Our series revealed four actuator pin fractures in 28 children (14%). Of these four pin fractures, two children were treated with spinal fusion, and a third is planned to undergo fusion. Fusion was chosen because it was felt that they had no more growing potential, which lends weight to a theory of Joyce et al. [11] that pin fracture is an effect rather than a cause. If these spines were coming to the end of their natural growth, then the lack of biomechanical compliance in further lengthening may manifest itself as actuator pin fracture. The fourth child with a fractured actuator pin is scheduled for rod exchange with a further MCGR system.

3. Failure to lengthen under general anesthesia

Seven children had MCGRs that failed to lengthen under GA. Two of these children (age, 13 and 14 years) underwent fusion because there was limited potential for further lengthening. The other four children underwent rod exchange, either for further MCGR systems (two children) or TGR systems (two children). Cheung et al. [18] reported that increased body habitus and a reduced distance between internal magnets significantly influence rod slippage events. These factors were not examined in our study.

4. Other failures

One child had a rod fracture, one rod ran out of length for further lengthening, and one child’s screws cut out. Two of these children were treated with exchange and one underwent fusion.

5. Failure summary

Overall, 14 children (50%) experienced MCGR system failure. Six of these children were treated with final fusion operations, which suggests that the MCGR ‘failure’ occurred in the final stages of spinal growth. Seven children underwent MCGR exchange after their observed failure; therefore, we believe a true mechanical failure rate of 26% to be a more accurate representation of our experience with MCGRs. The literature has not yet determined what makes rods fail or even what constitutes rod failure. While a rod fracture or foundation screw cut out is a clear construct failure, true MCGR system failure can be more difficult to define. These mechanical devices may have simply reached the end of their useful role with regards to spinal growth. If the native spine has nothing left to give, then it is futile to expect an MCGR to offer any more growth. In these cases, the mechanisms may ‘fail,’ either by fracture of actuator pin or by internal mechanism failure that is not radiologically evident. We distinguish failure in which a further MCGR system is inserted from failure that is treated by final spinal fusion. The exact conditions for failure may become more obvious over time, and there certainly appears to be some correlation in the literature with increasing body habitus, age of the child, and orientation of magnets [14,18]. However, we are hesitant to label cases as failures if the children subsequently went on to be treated with final spinal fusion, which would be appropriate for the child in any event.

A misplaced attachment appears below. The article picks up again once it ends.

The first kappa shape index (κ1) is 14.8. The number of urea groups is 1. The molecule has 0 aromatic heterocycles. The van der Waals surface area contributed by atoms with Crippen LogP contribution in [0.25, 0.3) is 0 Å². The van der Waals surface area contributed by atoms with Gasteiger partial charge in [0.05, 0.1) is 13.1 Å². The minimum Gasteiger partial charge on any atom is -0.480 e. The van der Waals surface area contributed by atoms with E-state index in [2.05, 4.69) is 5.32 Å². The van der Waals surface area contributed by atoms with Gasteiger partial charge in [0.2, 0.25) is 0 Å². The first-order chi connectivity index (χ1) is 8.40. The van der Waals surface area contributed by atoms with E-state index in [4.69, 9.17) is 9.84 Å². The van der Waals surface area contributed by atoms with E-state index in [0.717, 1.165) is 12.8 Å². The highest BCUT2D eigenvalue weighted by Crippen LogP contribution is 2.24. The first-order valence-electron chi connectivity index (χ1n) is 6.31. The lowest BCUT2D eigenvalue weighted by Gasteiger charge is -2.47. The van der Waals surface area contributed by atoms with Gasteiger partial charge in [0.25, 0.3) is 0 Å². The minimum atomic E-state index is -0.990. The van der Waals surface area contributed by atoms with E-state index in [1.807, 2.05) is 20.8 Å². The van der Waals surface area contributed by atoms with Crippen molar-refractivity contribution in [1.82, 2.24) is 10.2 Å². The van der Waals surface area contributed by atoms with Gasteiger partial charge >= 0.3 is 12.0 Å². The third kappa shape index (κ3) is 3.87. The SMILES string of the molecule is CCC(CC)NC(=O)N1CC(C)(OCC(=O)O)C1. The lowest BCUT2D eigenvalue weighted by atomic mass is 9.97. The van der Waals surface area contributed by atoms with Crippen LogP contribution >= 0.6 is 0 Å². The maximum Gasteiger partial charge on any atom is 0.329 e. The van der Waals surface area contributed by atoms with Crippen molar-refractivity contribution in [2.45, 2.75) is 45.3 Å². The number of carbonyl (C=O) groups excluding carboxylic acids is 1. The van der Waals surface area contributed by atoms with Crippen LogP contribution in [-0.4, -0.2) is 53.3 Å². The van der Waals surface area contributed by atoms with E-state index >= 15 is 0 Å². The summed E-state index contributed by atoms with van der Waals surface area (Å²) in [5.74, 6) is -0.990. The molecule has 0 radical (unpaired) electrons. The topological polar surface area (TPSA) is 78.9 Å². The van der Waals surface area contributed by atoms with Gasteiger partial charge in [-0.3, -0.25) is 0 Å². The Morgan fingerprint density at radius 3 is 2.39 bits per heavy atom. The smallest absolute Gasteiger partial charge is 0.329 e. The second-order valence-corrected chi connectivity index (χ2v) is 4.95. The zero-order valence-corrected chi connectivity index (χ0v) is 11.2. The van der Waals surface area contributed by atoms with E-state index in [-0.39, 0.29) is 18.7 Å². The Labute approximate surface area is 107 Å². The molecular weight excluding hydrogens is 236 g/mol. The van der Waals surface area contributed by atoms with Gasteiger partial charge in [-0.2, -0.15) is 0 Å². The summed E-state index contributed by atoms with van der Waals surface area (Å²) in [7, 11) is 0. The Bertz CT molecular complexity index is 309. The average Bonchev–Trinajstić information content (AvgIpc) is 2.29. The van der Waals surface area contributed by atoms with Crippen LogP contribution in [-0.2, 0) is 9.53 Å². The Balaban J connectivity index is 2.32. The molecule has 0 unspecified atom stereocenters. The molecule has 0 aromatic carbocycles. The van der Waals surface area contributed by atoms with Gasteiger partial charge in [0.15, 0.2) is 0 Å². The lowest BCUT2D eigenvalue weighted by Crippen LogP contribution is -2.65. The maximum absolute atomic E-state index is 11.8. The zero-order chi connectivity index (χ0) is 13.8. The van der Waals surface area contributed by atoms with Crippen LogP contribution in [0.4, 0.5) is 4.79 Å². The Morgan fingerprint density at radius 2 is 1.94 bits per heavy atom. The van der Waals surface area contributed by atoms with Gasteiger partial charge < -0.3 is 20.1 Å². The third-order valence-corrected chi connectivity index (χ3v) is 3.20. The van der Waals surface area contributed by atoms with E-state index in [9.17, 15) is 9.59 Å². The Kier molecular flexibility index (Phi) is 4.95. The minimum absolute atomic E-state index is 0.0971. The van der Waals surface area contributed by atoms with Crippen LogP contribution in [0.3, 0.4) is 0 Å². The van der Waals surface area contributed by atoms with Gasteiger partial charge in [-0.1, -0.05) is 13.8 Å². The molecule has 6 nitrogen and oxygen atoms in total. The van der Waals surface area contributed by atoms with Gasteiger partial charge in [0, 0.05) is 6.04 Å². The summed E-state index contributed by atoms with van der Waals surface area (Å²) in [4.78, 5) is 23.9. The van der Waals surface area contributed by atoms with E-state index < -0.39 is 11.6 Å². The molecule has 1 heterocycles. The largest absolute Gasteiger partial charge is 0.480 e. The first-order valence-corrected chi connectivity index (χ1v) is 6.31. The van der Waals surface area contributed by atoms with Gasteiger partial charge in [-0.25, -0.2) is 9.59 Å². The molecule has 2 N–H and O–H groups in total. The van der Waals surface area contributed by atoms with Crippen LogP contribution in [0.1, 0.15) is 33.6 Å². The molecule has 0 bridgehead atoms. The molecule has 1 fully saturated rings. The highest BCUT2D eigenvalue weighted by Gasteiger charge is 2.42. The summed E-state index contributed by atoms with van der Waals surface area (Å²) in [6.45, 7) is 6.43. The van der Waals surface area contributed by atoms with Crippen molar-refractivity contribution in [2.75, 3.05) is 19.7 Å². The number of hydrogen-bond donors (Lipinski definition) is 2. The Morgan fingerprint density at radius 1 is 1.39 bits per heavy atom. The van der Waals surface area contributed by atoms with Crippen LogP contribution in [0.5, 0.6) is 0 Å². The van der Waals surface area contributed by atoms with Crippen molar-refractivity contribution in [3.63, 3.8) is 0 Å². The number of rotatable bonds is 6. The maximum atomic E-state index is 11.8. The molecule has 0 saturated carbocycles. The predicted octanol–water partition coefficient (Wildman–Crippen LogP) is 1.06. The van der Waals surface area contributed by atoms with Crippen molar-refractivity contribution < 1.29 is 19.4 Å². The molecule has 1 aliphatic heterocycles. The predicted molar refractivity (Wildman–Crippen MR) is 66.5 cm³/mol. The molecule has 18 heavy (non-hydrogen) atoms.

6. Comparison with published literature

To the best of our knowledge, we present the largest continuous series of MCGR patients from a single specialist center with a minimum follow-up of 2 years. Our data are similar to previously published studies regarding the age of child at implantation, degree of curve, and length of follow-up. Previous studies report a MCGR mechanical failure rate (all causes) of 0%–75% [3,19,20], and there have been two specific actuator pin failures published as a case report [21]. In their revised quantitative analysis of four papers (one of which was unpublished) [4,22,23], the NICE external assessment center reported five MCGR device failures in 80 patients (6%).
Since the NICE report, various case series of MCGRs have been published. We were interested in series that had a comparable number of cases or a similar minimum follow-up as our cohort. We identified seven papers of similar demographics that reported mechanical failure rates of 12%–50%.